And still the fighting went on. On July 7, 1916 Rawlinson ordered another round of attacks on the center near Ovillers, Mametz Wood, and Contalmaison – but once again there was virtually no coordination between the commanders on the ground, leaving individual units to advance with their flanks unprotected, and over the next six days modest victories were paid for with extravagant amounts of blood. Nature also paid a heavy price, according to Private Robert Lord Crawford, who described a scene near Contalmaison in his diary entry on July 7, 1916: 

What a scene of desolation in this area of battle. One stumbles across a corpse distended by gangrene, half hidden by luxuriant flowers, and then a few yards further on a patch of land from which every vestige of vegetation has been completely burned. What is marked on a map as a wood is in reality a seared row of skeleton trees. This is the most violent and wasteful of all the invasions of nature which a bombardment involves. 

Mametz Wood and Contalmaison finally fell to the British on July 12, setting the stage for the next big push on July 14, 1916. The Battle of the Somme was just beginning. 

See the previous installment or all entries.

When Mississippi Once Banned Sesame Street

Children's Television Workshop/Courtesy of Getty Images
Children's Television Workshop/Courtesy of Getty Images

Since it began airing in the fall of 1969, Sesame Street has become an indelible part of millions of children's formative years. Using a cast of colorful characters like Big Bird, Bert, Ernie, and Oscar the Grouch, along with a curriculum vetted by Sesame Workshop's child psychologists and other experts, the series is able to impart life lessons and illustrate educational tools that a viewer can use throughout their adolescence. You would be hard-pressed to find anyone—even Oscar—who would take issue with the show’s approach or its mission statement.

Yet that’s exactly what happened in early 1970, when a board of educational consultants in Mississippi gathered, polled one another, and decided that Sesame Street was too controversial for television.

The series had only been on the air for a few months when the newly formed Mississippi Authority for Educational Television (also known as the State Commission for Educational Television) held a regularly scheduled meeting in January 1970. The board had been created by the state legislature with appointees named by Governor John Bell Williams to evaluate shows that were set to air on the state’s Educational Television, or ETV, station. The five-member panel consisted of educators and private citizens, including a teacher and a principal, and was headed up by James McKay, a banker in Jackson, Mississippi.

McKay’s presence was notable for the fact that his father-in-law, Allen Thompson, had just retired after spending 20 years as mayor of Jackson. Highly resistant to integration in the city during his tenure in office, Thompson was also the founder of Freedom of Choice in the United States, or FOCUS, an activist group that promoted what they dubbed “freedom of choice” in public schools—a thinly veiled reference to segregation. Mississippi, long the most incendiary state in the nation when it came to civil rights, was still struggling with the racial tension of the 1960s. Systemic racism was an issue.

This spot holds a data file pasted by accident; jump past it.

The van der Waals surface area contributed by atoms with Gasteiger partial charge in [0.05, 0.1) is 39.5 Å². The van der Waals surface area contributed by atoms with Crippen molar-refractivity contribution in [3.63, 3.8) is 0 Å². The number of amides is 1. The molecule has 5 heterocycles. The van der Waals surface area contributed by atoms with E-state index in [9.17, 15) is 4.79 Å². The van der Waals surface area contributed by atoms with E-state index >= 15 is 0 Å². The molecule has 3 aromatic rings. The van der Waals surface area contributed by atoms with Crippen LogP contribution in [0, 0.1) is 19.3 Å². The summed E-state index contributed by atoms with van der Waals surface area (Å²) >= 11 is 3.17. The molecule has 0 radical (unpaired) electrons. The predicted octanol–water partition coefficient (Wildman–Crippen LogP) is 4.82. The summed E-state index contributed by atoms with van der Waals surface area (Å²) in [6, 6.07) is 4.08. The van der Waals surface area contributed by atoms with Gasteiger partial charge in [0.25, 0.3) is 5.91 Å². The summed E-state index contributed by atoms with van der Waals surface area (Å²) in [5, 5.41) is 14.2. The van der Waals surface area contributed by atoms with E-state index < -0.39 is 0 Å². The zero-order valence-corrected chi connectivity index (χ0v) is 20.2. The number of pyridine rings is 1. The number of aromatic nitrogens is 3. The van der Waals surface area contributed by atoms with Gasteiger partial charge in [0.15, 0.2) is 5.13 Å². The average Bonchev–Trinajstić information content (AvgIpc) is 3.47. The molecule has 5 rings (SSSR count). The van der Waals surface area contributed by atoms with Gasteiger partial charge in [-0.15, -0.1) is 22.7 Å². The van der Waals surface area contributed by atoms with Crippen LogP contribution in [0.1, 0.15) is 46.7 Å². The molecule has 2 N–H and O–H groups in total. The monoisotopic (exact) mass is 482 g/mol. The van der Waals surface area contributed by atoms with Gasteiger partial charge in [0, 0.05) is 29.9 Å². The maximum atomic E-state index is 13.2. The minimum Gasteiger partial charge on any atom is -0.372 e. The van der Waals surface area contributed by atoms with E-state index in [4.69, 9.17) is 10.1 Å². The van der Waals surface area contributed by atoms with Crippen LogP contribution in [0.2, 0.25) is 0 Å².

Entering this climate was Sesame Street, the show pioneered by Joan Ganz Cooney, a former journalist and television producer who became the executive director of the Children’s Television Workshop. On the series, the human cast was integrated, with black performers Matt Robinson and Loretta Long as Gordon and Susan, respectively, appearing alongside white actors Jada Rowland and Bob McGrath. The children of Sesame Street were also ethnically diverse.

Zoe (L) and Cookie Monster (R) are pictured in New York City in November 2009
Astrid Stawiarz, Getty Images

This appeared to be too much for the Authority, which discussed how lawmakers with control over ETV’s budget—which had just been set at $5,367,441—might find the mixed-race assembly offensive. The panel's participants were all white.

The board pushed the discussion aside until April 17, 1970, when they took an informal poll and decided, by a margin of three votes against two, to prohibit ETV from airing Sesame Street—a show that came free of charge to all public television stations. (The decision affected mainly viewers in and around Jackson, as the station had not yet expanded across the state and was not expected to do so until the fall of 1970.)

The members who were outvoted were plainly unhappy with the outcome and leaked the decision to The New York Times, which published a notice of the prohibition days later along with a quote from one of the board members.

“Some of the members of the commission were very much opposed to showing the series because it uses a highly integrated cast of children,” the person, who did not wish to be named, said. “Mainly the commission members felt that Mississippi was not yet ready for it.”